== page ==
Friday, 28 October 2011

George Formby mostly ...

After spending ear earlier part of the week running up and down the country, the rabbit was pleased to slump in front of the television last night. On BBC4 he saw comedian Frank Skinner, a rabbit favourite, present a documentary of George Formby.

I suspect George Formby (1904 - 1961) is a mystery to overseas readers, but he is hardwired into the folk memory of British popular culture. He was a comedian in the tradition of Lancashire music hall comedians and a singer songwriter. His unique selling point accompanying himself on his banjo ukelele. It's difficult to get a grip on just how big he was in the 1930s and 1940s but he was mega - with earnings to match. One random fact the rabbit didn't know until researching this piece was that Formby was born blind due to an obstructive caul; his sight was restored during a violent coughing fit or sneeze when he was a few months old.

Hi songs are now real period pieces, little pieces of insight into a bygone world but they are very funny. The song above is the complaint of nerds and geeks the world over: Why Don't Women Like Me? Our man warms to his theme...

Last night I went out walking, my intentions were to click

But the sights I saw while walking out, they nearly made me sick.

I must admit I saw some girls, attractive little dears

Arm in arm with ugly men with cauliflower ears.

Now if women like them like men like those - why don’t women like me?

A mystery I'm sure all will agree. His songs are loaded with innuendos. In fact you end up with innuendo overload and everything becomes an innuendo, rather like Viz magazine's Finbarr Saunders - surreally I note that someone who is really called Finbarr Saunders is running for Knoxville City Council. I must drop him a  line and ask if he is related. Here are a  couple of frames from the Finbarr Saunders strip. For the record, the word between 'to' and 'it' in the speech bubble in the right hand flame is 'flick'. Tsk!

No, I don't know what he's really talking about either. Now back to George Formby. He and his wife Beryl became unlikely anti apartheid heroes.  In 1946 Beryl and George toured South Africa shortly before formal racial apartheid was instigated. They ended up refusing to play racially segregated venues (when they arrived Formby - who was barely literate - didn't know what segregated meant but soon found out and didn't like what he found out). Beryl was presented with a bunch of flowers onstage by a little black girl and - thinking nothing of it - gave her a kiss. The result was uproar and the Formbys being escorted out of the theatre under armed guard.

The leader of the National Party, Daniel Malan - who was shortly to introduce apartheid - came to complain. Beryl slapped him in the face and unburdened herself of the immortal line:

'Why don't you piss off you horrible little man?'

Nice one Beryl.

Let us end with our man's Blackpool Rock - enough innuendos to make Finbarr Saunders (either one) blush...

With my little stick of Blackpool Rock, along the promenade I stroll.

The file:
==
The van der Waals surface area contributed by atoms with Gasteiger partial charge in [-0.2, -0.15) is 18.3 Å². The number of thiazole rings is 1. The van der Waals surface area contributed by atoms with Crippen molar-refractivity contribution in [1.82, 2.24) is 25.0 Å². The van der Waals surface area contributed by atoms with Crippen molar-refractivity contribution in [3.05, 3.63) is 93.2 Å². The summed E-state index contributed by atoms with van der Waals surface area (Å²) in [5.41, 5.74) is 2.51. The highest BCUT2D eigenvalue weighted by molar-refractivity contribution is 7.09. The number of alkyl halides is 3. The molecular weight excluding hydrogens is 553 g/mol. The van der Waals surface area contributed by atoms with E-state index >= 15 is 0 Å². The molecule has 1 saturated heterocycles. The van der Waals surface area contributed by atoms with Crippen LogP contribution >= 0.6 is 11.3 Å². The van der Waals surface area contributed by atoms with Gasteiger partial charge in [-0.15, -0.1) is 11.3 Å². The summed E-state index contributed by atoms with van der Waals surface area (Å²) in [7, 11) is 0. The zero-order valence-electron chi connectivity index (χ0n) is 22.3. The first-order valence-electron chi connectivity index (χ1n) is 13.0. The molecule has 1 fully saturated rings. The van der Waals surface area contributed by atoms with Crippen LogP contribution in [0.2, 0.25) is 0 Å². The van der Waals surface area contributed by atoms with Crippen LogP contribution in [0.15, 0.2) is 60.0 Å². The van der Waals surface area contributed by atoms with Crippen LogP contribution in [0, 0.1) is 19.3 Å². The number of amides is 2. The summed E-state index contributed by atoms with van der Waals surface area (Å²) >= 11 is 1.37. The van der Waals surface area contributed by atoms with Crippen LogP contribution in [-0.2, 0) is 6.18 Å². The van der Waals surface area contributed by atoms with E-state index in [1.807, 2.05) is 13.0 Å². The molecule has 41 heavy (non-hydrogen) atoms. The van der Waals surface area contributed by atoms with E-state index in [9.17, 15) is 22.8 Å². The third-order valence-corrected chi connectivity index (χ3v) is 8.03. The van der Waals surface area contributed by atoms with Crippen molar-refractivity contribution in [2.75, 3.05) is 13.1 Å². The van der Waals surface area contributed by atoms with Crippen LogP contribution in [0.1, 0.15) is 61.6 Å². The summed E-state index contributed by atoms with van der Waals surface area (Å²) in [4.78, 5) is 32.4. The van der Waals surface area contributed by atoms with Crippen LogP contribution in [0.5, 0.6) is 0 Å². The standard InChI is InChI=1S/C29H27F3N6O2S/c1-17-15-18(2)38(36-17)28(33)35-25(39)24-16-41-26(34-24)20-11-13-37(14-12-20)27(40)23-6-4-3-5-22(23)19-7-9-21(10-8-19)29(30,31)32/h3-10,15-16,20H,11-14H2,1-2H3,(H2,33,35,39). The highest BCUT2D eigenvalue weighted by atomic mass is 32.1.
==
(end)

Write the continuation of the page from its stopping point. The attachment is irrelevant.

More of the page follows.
It may be sticky but I never complain, it's nice to have a nibble at it now and again

Erm ... Quite so.


That Hank said...

Judge Dread's musical forefather.

Catch Her in the Wry said...

The 1930's were full of innuendo. Mae West was also popular back then and she was one of the best double-talkers. Cole Porter did the same, but in a more sophisticated musical manner. Even in hard times, everyone seemed to keep their sense of humor back then. If I could go back in time, it would be the 1930's - but only for the humor.

William Flack said...
This comment has been removed by the author.
William Flack said...

Back in 1986 I went to see the Smiths. They played George Formby's Why Don't Women Like Me over the PA shortly before the Smiths took to the stage. It was obvious what a big influence Georgr Formby was on Morrissey. That song could almost be a Smith's song.

I love Mae West too. She did not always use innuendo though and said stuff that can still shock. Eg when she turned the saying "a good man is hard to find" into "a hard man is good to find". Oscar Wilde eat your heart out.

sybil law said...

Reading about people like George and his wife make me wistful for those days, and I definitely wasn't even born, yet.

Petit fleur said...

Thanks for the cultural history lesson. I love stuff like that.

"Why don't you piss off you horrible little man!" I have to remember this for the next time a horrible little man pisses me the hell off.


tony said...

Yea,I saw The Programme Too.It Was Good. But I STILL Think It Looks Like A Banjo!

white rabbit said...

Hank - Ermmm... You lost me there.

Catchy/Sybil - It is weird, there is a general 1930s nostalgia despite fascism, Stalinism, depression, mass unemployment and other nasties characterising the decade - plus a great big world watr at the end of it. I sortv of share this nostalgia. Perhaps it is a memory of our penultimate incarnations (No! I don't really believe that!)


William - That Mae West quote is seriously single entendre... No other interpretation. She also is quoted as saying 'I generally avoid temptation unless I can't resist it' which is a straight lift from the great and good Oscar.

Little Flower - It wins the Nobel Prize for insults - and a more deserving target is difficult to imagine.

Tony - Technically George's musical instrument of choice was a banjo ukelele - also known as a banjolele. Fact :D

That Hank said...

You don't know the English ska great Judge Dread? I'd think he'd be right up your alley. Here, check this song out:

Sarcastic Bastard said...

It's his teeth. Women don't like him because of his teeth. There--mystery solved.

white rabbit said...

Hank - okay, I wss thinking of Judge Dredd wgho was different..

SB - that would explain it. I'll dig George up and point this out.